Monitoring the impedance is a good way to characterise an ultra wideband antenna. Looking at the impedance of fractal antenna, we observed that the real part rippling over a large bandwidth and its mean value remains high. On the other hand, the imaginary part remains constant, close to zero. Concerning the spiral antenna, the simulations show a real part of the impedance roughly stable and close to 50Ohm but with an imaginary part very high in absolute value penalizing the corresponding S11 parameter of such antenna. Our design takes advantages of both characteristics and presents a real part of the impedance more stable and lower than the one from the initial fractal design (stability coming from the spiral shape), and an imaginary part of the impedance as low as the one from the fractal pattern. Moreover, this antenna presents an S11 parameter (see figure 1a) and a radiation pattern comparable to classical UWB antenna designs.


Comparing the size of the initial fractal shape and the one of the twisted shape, we observed a great reduction for the same bandwidth of the electrical response: 12x6cm for the initial dipolar fractal shape and 4.5x5cm for the twisted fractal with similar electrical performance. The simulated radiation efficiency for such a configuration remained acceptable. Fabrication. We keep the advantage of a planar antenna. All the complexity is confined in the initial definition of the twisted fractal. The pattern is then printed on a substrate as usual for a patch antenna.

Simulated S11 parameter (module and phase)
Simulated radiation efficiency of our design compared to bow tie antenna

9   11:40   Small UWB Antenna Using Triangular Elements on UWB Unit
Kuramoto, A.
NEC Corpration, JAPAN

Recently wireless Unversal Serial Bus (USB) system using Ultra Wide Band (UWB) technique is discussed and many kinds of antenna for UWB application are proposed. This paper shows the small and wide band antenna made of the printed circuit board and its performance.

The small UWB antenna which we proposed consists of four triangular elements on the front and the back sides of the printed circuit board. Its size is 10mm by 20mm and the VSWR performance is less than 2.5 in the band from 3.1GHz to 4.9GHz. But it was too small to achieve better VSWR performance. So we tried to improve the VSWR performance by increasing the ground area of the printed circuit board. In general, the antenna for UWB application is located on the printed circuit board which the UWB circuit, for example, LSI and other circuit, are located.

Therefore it is possible for the antenna to use the ground area of the UWB circuit as the ground area of the antenna. We assumed that the size of the printed circuit board of the antenna and the UWB circuit is 10mm by 45mm at worst, whose size is as almost same as the USB stick memory. This time, we tried to improve the antenna performance by using the ground area of the UWB circuit.

The outline of the printed circuit board of the UWB unit which includes the antenna area and the area of the UWB circuit is shown in Fig.1. The antenna size is 10mm by 20mm and the area of the UWB circuit is 10mm and 25mm. So the total size is 10mm by 45mm. This antenna is constructed by two pairs of the trianglar elements on the front and the back sides. Especially, it is characteristic that the left side elements on the front and the back sides are connected at the upper and the lower edges by the through holes in order to adjust the impedance. The stub sectin on the back side is also for matching for impedance. These elements are located symmetrically and fed at the front side by the microstripline.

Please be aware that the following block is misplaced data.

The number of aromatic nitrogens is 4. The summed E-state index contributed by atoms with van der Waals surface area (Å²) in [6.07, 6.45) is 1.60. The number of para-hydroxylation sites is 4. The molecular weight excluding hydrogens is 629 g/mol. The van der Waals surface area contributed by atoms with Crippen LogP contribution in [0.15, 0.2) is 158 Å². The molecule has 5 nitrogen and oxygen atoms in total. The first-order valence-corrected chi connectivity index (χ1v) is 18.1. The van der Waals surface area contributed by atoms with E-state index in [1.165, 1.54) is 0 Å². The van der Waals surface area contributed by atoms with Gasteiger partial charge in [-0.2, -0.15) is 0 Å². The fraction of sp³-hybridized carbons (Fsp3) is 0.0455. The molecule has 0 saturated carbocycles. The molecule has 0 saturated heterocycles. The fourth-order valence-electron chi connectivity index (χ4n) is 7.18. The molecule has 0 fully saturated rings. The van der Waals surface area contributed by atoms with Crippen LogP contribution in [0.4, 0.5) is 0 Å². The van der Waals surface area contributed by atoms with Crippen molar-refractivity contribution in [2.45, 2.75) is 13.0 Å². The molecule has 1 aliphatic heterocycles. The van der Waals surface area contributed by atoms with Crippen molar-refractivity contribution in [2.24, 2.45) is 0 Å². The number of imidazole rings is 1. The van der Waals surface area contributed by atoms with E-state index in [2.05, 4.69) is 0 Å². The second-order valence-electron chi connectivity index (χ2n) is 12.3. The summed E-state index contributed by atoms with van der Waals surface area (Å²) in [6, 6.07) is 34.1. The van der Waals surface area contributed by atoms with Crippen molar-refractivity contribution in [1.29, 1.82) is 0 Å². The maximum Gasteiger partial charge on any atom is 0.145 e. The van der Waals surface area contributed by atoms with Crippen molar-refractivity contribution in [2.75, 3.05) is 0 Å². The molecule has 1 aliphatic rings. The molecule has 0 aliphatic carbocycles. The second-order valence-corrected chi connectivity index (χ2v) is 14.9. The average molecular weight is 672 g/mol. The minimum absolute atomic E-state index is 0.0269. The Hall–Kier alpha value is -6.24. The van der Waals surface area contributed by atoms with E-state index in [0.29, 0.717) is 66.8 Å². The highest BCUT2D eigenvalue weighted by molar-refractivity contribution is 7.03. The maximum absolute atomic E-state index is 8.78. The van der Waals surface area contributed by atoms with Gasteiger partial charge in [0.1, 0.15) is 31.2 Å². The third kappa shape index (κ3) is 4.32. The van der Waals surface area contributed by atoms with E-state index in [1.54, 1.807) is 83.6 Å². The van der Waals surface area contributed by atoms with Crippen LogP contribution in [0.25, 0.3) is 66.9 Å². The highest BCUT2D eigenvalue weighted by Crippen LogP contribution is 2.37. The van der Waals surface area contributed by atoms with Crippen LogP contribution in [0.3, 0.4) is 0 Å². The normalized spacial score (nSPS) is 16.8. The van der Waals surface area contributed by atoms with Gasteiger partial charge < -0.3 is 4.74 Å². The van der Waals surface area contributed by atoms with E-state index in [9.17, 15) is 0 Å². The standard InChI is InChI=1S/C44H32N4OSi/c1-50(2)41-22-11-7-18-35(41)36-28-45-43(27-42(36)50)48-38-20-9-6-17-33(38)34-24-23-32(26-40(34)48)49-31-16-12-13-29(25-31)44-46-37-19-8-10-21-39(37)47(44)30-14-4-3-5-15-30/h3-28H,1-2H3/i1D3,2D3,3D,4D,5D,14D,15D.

This antenna is optimized by experiment and simulation. First the antenna is adjusted roughly by experiment. After that, it optimized by simulation using Moment Method. As an example, the current distributions are shown in Fig.2. The current is distributed on the ground area of the UWB circuit. This means that this antenna works better by using the wider ground area. And the measured return loss is shown in FIg.3. The return loss is less than -11dB from 3.1GHz to 4.9GHz and is improved greatly comparing with that of the 10mm by 20mm size antenna.

On addition, this paper will shows the measured radiation patterns, which include the Co-polarization patterns and Cross polarizaion patterns, and the radiation efficiencies. And it is shown the 10mm by 20mm small antenna on the printed circuit board of 10mm by 45mm achieved better performance.

10   12:00   A Printed Planar UWB Triangular Monopole Antenna on Rigid Ground Plane
Chuang, H.-R.1; Lin, C.-C.1; Kan, Y.-C.2
1National Cheng Kung University, TAIWAN;
2Ming Chuan University, TAIWAN

This paper presents a planar UWB triangular monopole antenna (PTMA) printed on a FR-4 substrate with a rigid ground plane to increase the antenna bandwidth. Compared with other configurations of planar monopole antennas, such as square or circular, the bandwidth of the PTMA is relative narrow. In order to improve the bandwidth of the printed PTMA, the means of ridging the conventional rectangular ground plane is employed. The function of the ridged ground plane keeps the input impedance maintaining constant and more than 3:1 bandwidth can be achieved. The HFSS 3-D EM solver is employed for design simulation. The parametric study on the ridged ground plane is also investigated. A printed PTMA is fabricated on the FR-4 PCB substrate, and the measured VSWR is less than 2 from 3 to 10 GHz. The proposed antenna also maintains the monopole-type omni-directional radiation patterns.